United States: Another Illinois Case Decides When An Asset Purchaser Is Responsible For Liabilities As A Mere Continuation Of The Seller

Last Updated: June 14 2017
Article by Stephen M. Proctor

In our Risk Management Update of December 23, 2015, we discussed an Illinois case that had to decide when a successor entity purchasing the assets of its predecessor became liable for the debts of the predecessor. ( "Mere Continuation" Doctrine Applied to Transfer Liability to Successor Entity). In that case, the issue was whether an intermediary who purchased the assets of a business was a mere "straw man" to cleanse the transaction to avoid the claim that the ultimate purchaser was responsible for the liabilities of the seller. In that case, the Illinois Appellate Court decided that the intermediary was a straw man and the successor could not escape liability for the predecessor entity's obligations. (Advocate Financial Group, LLC v. 5434 North Winthrop, LLC, et al. Appellate Court of Illinois, Second District, No. 2-15-0144, November 23, 2015)

Recently, an Illinois court dealt with a similar case. The result was different, but the issues were the same. As did Advocate Financial Group, the decision presented an interesting case study in the application of the "mere continuation" doctrine. (The Groves of Palatine Condominium Association v. Walsh Construction Company, Defendant and Third-Party Plaintiff-Appellant K & K Iron Works, LLC, Third-Party Defendant-Appellee, 2017 IL App (1st) 161035, March 31, 2017)

On May 17, 2012, the Groves of Palatine Condominium Association filed a complaint against Walsh Construction Company (Walsh) alleging defect in the construction of the condominium's four buildings. Walsh Construction, in turn, filed a third-party complaint against K & K Iron Works, Inc. (Corporation) alleging that the Corporation, as subcontractor, was responsible for the defects alleged. (Confusingly, the court refers to Walsh as the "plaintiff", although the original plaintiff was the Condominium Association. In this case, the disputing parties were Walsh and the K&K entities. So the Condominium Association can be disregarded.) However, unfortunately for Walsh, the Corporation was defunct, involuntarily dissolved in 2012. Fortunately for Walsh, it appeared the business of the Corporation was continued by another entity, similarly named K & K Iron Works, LLC (LLC). So Walsh went after the LLC as the successor of the Corporation.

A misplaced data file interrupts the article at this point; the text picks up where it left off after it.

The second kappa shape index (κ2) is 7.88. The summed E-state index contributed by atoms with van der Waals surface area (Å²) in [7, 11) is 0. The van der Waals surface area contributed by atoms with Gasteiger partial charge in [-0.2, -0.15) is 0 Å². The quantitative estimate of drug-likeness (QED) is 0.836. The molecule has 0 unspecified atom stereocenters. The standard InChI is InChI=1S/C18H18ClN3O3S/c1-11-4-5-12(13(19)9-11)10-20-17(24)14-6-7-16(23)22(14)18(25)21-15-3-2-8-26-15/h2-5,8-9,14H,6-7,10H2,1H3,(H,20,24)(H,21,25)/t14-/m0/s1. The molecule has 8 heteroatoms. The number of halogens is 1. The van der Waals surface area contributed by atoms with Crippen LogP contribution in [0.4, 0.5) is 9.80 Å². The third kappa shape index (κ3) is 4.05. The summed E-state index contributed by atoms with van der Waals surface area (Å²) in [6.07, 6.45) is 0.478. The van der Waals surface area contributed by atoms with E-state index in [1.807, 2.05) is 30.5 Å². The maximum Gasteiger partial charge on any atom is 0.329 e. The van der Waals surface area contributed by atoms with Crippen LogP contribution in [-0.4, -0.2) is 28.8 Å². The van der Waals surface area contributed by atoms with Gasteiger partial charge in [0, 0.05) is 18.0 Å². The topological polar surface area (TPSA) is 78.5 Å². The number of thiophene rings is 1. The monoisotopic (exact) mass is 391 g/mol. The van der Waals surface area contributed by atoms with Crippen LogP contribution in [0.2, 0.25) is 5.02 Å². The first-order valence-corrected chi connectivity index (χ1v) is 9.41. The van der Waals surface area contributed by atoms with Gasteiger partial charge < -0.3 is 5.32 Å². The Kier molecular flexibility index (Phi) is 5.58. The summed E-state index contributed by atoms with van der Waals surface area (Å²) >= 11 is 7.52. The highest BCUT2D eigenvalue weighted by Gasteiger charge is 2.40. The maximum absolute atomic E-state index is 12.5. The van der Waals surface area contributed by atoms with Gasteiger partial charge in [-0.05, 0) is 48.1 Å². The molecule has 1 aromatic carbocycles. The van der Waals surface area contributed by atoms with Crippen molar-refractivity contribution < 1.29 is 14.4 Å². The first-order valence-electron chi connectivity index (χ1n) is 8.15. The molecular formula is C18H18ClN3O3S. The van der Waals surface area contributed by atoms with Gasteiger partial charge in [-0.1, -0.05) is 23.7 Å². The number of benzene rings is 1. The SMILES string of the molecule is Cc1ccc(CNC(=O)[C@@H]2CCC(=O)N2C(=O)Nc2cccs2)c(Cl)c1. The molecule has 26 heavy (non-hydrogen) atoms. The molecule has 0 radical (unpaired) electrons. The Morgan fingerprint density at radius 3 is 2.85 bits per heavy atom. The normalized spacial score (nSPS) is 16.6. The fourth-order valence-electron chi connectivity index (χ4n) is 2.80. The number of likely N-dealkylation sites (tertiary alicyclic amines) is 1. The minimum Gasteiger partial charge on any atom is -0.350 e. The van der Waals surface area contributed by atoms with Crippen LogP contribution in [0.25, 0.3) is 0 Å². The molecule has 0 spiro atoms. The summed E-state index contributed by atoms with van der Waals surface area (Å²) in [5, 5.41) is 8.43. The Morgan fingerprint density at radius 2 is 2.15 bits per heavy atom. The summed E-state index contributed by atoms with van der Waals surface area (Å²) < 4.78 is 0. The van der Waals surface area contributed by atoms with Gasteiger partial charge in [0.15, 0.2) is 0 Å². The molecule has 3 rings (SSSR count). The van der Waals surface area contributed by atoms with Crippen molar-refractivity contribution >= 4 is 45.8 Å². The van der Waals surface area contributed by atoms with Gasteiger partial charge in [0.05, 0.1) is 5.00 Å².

The trial court dismissed Walsh's claim against the LLC, rejecting the claim that the LLC was the "mere continuation" of the Corporation. Walsh appealed.

Typically, these types of "mere continuation" cases present very complex fact situations. For the plaintiffs, it is because the perpetrators carefully hid their tracks. For the defendants, it is because the evidence for continuation is weak. However, to show the continuation, there is usually an individual or entity which is present throughout the various permutations of the entities involved. It is often helpful to track the process through a timeline. By "following the bouncing ball", we can at least see the arguments for continuation. In this case, the "bouncing ball" is an individual named Jerry Kulhanek, the LLC's manager. Keep your eye on him. Below is a rough timeline of the evolution from the Corporation to the LLC.

  • 1976 – The Corporation is formed as K & K Ornamental Iron Works, Inc.
  • 1990 – The name is changed to K & K Iron Works, Inc.
  • Between 1991 and 1998 – The owners of the Corporation transfer their shares to Karl F. Kulhanek and to Jerry Kulhanek.